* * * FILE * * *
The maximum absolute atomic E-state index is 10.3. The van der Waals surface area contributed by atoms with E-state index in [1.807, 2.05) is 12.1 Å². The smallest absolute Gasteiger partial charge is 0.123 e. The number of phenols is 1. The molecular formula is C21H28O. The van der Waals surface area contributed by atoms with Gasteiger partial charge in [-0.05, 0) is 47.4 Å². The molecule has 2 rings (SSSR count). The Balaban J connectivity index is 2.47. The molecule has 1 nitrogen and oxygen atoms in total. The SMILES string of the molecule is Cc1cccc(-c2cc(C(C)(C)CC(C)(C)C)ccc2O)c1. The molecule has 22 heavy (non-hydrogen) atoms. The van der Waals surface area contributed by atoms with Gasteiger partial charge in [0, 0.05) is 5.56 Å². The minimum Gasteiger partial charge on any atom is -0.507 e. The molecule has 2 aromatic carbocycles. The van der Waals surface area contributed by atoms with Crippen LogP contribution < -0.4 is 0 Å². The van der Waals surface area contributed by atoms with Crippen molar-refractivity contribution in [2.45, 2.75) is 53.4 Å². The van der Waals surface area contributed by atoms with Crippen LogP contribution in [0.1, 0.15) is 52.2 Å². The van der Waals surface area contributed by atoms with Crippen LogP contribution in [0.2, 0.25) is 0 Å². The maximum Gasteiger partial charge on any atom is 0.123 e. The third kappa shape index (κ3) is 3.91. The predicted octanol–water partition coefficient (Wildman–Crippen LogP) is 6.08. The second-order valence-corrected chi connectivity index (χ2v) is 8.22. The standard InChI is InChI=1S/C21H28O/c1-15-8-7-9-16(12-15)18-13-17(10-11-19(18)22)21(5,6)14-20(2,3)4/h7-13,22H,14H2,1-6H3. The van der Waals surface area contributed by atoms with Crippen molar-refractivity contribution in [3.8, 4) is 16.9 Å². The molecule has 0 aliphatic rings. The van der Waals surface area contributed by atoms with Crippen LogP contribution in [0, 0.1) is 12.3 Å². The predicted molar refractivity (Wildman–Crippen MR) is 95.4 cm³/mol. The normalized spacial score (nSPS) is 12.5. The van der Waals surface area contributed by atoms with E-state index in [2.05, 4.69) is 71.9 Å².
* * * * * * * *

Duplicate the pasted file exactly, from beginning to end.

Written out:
The maximum absolute atomic E-state index is 10.3. The van der Waals surface area contributed by atoms with E-state index in [1.807, 2.05) is 12.1 Å². The smallest absolute Gasteiger partial charge is 0.123 e. The number of phenols is 1. The molecular formula is C21H28O. The van der Waals surface area contributed by atoms with Gasteiger partial charge in [-0.05, 0) is 47.4 Å². The molecule has 2 rings (SSSR count). The Balaban J connectivity index is 2.47. The molecule has 1 nitrogen and oxygen atoms in total. The SMILES string of the molecule is Cc1cccc(-c2cc(C(C)(C)CC(C)(C)C)ccc2O)c1. The molecule has 22 heavy (non-hydrogen) atoms. The van der Waals surface area contributed by atoms with Gasteiger partial charge in [0, 0.05) is 5.56 Å². The minimum Gasteiger partial charge on any atom is -0.507 e. The molecule has 2 aromatic carbocycles. The van der Waals surface area contributed by atoms with Crippen LogP contribution < -0.4 is 0 Å². The van der Waals surface area contributed by atoms with Crippen molar-refractivity contribution in [2.45, 2.75) is 53.4 Å². The van der Waals surface area contributed by atoms with Crippen LogP contribution in [0.1, 0.15) is 52.2 Å². The van der Waals surface area contributed by atoms with Crippen LogP contribution in [0.2, 0.25) is 0 Å². The maximum Gasteiger partial charge on any atom is 0.123 e. The third kappa shape index (κ3) is 3.91. The predicted octanol–water partition coefficient (Wildman–Crippen LogP) is 6.08. The second-order valence-corrected chi connectivity index (χ2v) is 8.22. The standard InChI is InChI=1S/C21H28O/c1-15-8-7-9-16(12-15)18-13-17(10-11-19(18)22)21(5,6)14-20(2,3)4/h7-13,22H,14H2,1-6H3. The van der Waals surface area contributed by atoms with Crippen molar-refractivity contribution in [3.8, 4) is 16.9 Å². The molecule has 0 aliphatic rings. The van der Waals surface area contributed by atoms with Crippen LogP contribution in [0, 0.1) is 12.3 Å². The predicted molar refractivity (Wildman–Crippen MR) is 95.4 cm³/mol. The normalized spacial score (nSPS) is 12.5. The van der Waals surface area contributed by atoms with E-state index in [2.05, 4.69) is 71.9 Å².